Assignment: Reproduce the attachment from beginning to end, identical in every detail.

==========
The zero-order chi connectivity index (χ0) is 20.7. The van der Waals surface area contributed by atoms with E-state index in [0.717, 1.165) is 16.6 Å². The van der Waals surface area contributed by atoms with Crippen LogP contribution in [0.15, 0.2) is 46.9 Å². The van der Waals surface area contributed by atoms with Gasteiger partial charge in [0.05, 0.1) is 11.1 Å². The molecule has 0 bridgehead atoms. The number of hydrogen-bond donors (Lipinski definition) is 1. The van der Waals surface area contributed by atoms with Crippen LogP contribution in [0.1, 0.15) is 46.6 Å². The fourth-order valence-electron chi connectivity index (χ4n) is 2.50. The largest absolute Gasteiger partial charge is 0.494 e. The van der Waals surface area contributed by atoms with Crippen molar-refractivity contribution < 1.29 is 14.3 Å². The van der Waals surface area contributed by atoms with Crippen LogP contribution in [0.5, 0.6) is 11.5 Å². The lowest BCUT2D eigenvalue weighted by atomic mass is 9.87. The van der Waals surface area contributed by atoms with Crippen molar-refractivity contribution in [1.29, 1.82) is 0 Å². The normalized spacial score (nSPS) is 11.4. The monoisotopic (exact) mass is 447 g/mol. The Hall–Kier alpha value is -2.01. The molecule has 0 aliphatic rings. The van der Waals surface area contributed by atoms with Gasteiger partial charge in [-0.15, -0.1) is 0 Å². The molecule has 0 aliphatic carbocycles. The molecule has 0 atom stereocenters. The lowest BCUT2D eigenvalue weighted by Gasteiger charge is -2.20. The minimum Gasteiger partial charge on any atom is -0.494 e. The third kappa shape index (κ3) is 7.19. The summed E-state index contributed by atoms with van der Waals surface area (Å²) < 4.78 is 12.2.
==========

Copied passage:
The zero-order chi connectivity index (χ0) is 20.7. The van der Waals surface area contributed by atoms with E-state index in [0.717, 1.165) is 16.6 Å². The van der Waals surface area contributed by atoms with Crippen LogP contribution in [0.15, 0.2) is 46.9 Å². The van der Waals surface area contributed by atoms with Gasteiger partial charge in [0.05, 0.1) is 11.1 Å². The molecule has 0 bridgehead atoms. The number of hydrogen-bond donors (Lipinski definition) is 1. The van der Waals surface area contributed by atoms with Crippen LogP contribution in [0.1, 0.15) is 46.6 Å². The fourth-order valence-electron chi connectivity index (χ4n) is 2.50. The largest absolute Gasteiger partial charge is 0.494 e. The van der Waals surface area contributed by atoms with Crippen molar-refractivity contribution < 1.29 is 14.3 Å². The van der Waals surface area contributed by atoms with Crippen LogP contribution in [0.5, 0.6) is 11.5 Å². The lowest BCUT2D eigenvalue weighted by atomic mass is 9.87. The van der Waals surface area contributed by atoms with Crippen molar-refractivity contribution in [1.29, 1.82) is 0 Å². The normalized spacial score (nSPS) is 11.4. The monoisotopic (exact) mass is 447 g/mol. The Hall–Kier alpha value is -2.01. The molecule has 0 aliphatic rings. The van der Waals surface area contributed by atoms with Gasteiger partial charge in [-0.15, -0.1) is 0 Å². The molecule has 0 aliphatic carbocycles. The molecule has 0 atom stereocenters. The lowest BCUT2D eigenvalue weighted by Gasteiger charge is -2.20. The minimum Gasteiger partial charge on any atom is -0.494 e. The third kappa shape index (κ3) is 7.19. The summed E-state index contributed by atoms with van der Waals surface area (Å²) < 4.78 is 12.2.